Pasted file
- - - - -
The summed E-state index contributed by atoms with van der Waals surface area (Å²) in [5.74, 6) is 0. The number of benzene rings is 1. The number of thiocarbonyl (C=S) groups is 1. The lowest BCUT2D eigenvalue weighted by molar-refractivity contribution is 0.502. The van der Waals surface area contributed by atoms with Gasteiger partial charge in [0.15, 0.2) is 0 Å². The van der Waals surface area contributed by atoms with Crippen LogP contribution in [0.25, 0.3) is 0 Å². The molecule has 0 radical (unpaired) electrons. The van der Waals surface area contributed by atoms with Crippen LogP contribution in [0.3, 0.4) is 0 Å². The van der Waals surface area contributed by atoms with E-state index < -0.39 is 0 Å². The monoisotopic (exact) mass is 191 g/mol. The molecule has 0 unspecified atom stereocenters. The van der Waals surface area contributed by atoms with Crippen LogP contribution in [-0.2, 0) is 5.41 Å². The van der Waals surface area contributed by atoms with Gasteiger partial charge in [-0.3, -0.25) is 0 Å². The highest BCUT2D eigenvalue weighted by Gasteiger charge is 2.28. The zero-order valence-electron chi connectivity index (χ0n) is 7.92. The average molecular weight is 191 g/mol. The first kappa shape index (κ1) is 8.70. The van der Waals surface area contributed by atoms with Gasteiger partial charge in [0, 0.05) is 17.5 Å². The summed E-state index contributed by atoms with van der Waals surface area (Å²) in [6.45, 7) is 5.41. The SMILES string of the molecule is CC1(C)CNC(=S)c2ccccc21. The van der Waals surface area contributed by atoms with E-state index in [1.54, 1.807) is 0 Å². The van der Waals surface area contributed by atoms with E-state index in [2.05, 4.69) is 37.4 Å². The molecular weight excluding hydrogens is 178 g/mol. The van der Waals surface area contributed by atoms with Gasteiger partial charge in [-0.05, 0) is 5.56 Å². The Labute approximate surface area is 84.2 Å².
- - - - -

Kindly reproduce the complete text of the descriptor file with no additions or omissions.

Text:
The summed E-state index contributed by atoms with van der Waals surface area (Å²) in [5.74, 6) is 0. The number of benzene rings is 1. The number of thiocarbonyl (C=S) groups is 1. The lowest BCUT2D eigenvalue weighted by molar-refractivity contribution is 0.502. The van der Waals surface area contributed by atoms with Gasteiger partial charge in [0.15, 0.2) is 0 Å². The van der Waals surface area contributed by atoms with Crippen LogP contribution in [0.25, 0.3) is 0 Å². The molecule has 0 radical (unpaired) electrons. The van der Waals surface area contributed by atoms with Crippen LogP contribution in [0.3, 0.4) is 0 Å². The van der Waals surface area contributed by atoms with E-state index < -0.39 is 0 Å². The monoisotopic (exact) mass is 191 g/mol. The molecule has 0 unspecified atom stereocenters. The van der Waals surface area contributed by atoms with Crippen LogP contribution in [-0.2, 0) is 5.41 Å². The van der Waals surface area contributed by atoms with Gasteiger partial charge in [-0.3, -0.25) is 0 Å². The highest BCUT2D eigenvalue weighted by Gasteiger charge is 2.28. The zero-order valence-electron chi connectivity index (χ0n) is 7.92. The average molecular weight is 191 g/mol. The first kappa shape index (κ1) is 8.70. The van der Waals surface area contributed by atoms with Gasteiger partial charge in [0, 0.05) is 17.5 Å². The summed E-state index contributed by atoms with van der Waals surface area (Å²) in [6.45, 7) is 5.41. The SMILES string of the molecule is CC1(C)CNC(=S)c2ccccc21. The van der Waals surface area contributed by atoms with E-state index in [1.54, 1.807) is 0 Å². The van der Waals surface area contributed by atoms with E-state index in [2.05, 4.69) is 37.4 Å². The molecular weight excluding hydrogens is 178 g/mol. The van der Waals surface area contributed by atoms with Gasteiger partial charge in [-0.05, 0) is 5.56 Å². The Labute approximate surface area is 84.2 Å².